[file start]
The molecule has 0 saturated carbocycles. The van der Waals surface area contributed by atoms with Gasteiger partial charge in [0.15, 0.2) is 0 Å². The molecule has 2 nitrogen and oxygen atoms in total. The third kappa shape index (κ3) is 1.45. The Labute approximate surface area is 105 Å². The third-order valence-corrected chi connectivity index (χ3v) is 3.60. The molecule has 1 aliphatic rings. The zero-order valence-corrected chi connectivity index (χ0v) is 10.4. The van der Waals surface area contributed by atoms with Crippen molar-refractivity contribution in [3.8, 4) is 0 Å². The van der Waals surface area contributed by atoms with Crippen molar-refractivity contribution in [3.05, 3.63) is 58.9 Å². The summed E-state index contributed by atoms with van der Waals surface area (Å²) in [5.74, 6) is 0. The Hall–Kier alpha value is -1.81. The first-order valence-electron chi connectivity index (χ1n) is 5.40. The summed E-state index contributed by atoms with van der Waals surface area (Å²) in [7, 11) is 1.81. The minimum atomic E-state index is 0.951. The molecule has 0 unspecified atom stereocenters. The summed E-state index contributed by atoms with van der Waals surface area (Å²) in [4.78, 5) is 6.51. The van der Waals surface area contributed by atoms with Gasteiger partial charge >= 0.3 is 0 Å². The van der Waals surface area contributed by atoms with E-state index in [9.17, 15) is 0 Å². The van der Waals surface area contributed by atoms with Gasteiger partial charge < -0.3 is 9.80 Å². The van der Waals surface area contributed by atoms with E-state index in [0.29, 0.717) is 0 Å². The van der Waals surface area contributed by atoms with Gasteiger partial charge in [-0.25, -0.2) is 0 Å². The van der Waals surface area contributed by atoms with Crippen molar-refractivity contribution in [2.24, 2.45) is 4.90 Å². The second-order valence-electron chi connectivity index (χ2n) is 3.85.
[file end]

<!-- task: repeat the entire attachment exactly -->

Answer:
The molecule has 0 saturated carbocycles. The van der Waals surface area contributed by atoms with Gasteiger partial charge in [0.15, 0.2) is 0 Å². The molecule has 2 nitrogen and oxygen atoms in total. The third kappa shape index (κ3) is 1.45. The Labute approximate surface area is 105 Å². The third-order valence-corrected chi connectivity index (χ3v) is 3.60. The molecule has 1 aliphatic rings. The zero-order valence-corrected chi connectivity index (χ0v) is 10.4. The van der Waals surface area contributed by atoms with Crippen molar-refractivity contribution in [3.8, 4) is 0 Å². The van der Waals surface area contributed by atoms with Crippen molar-refractivity contribution in [3.05, 3.63) is 58.9 Å². The summed E-state index contributed by atoms with van der Waals surface area (Å²) in [5.74, 6) is 0. The Hall–Kier alpha value is -1.81. The first-order valence-electron chi connectivity index (χ1n) is 5.40. The summed E-state index contributed by atoms with van der Waals surface area (Å²) in [7, 11) is 1.81. The minimum atomic E-state index is 0.951. The molecule has 0 unspecified atom stereocenters. The summed E-state index contributed by atoms with van der Waals surface area (Å²) in [4.78, 5) is 6.51. The van der Waals surface area contributed by atoms with Gasteiger partial charge >= 0.3 is 0 Å². The van der Waals surface area contributed by atoms with E-state index in [9.17, 15) is 0 Å². The van der Waals surface area contributed by atoms with Gasteiger partial charge < -0.3 is 9.80 Å². The van der Waals surface area contributed by atoms with E-state index in [0.29, 0.717) is 0 Å². The van der Waals surface area contributed by atoms with Gasteiger partial charge in [-0.25, -0.2) is 0 Å². The van der Waals surface area contributed by atoms with Crippen molar-refractivity contribution in [2.24, 2.45) is 4.90 Å². The second-order valence-electron chi connectivity index (χ2n) is 3.85.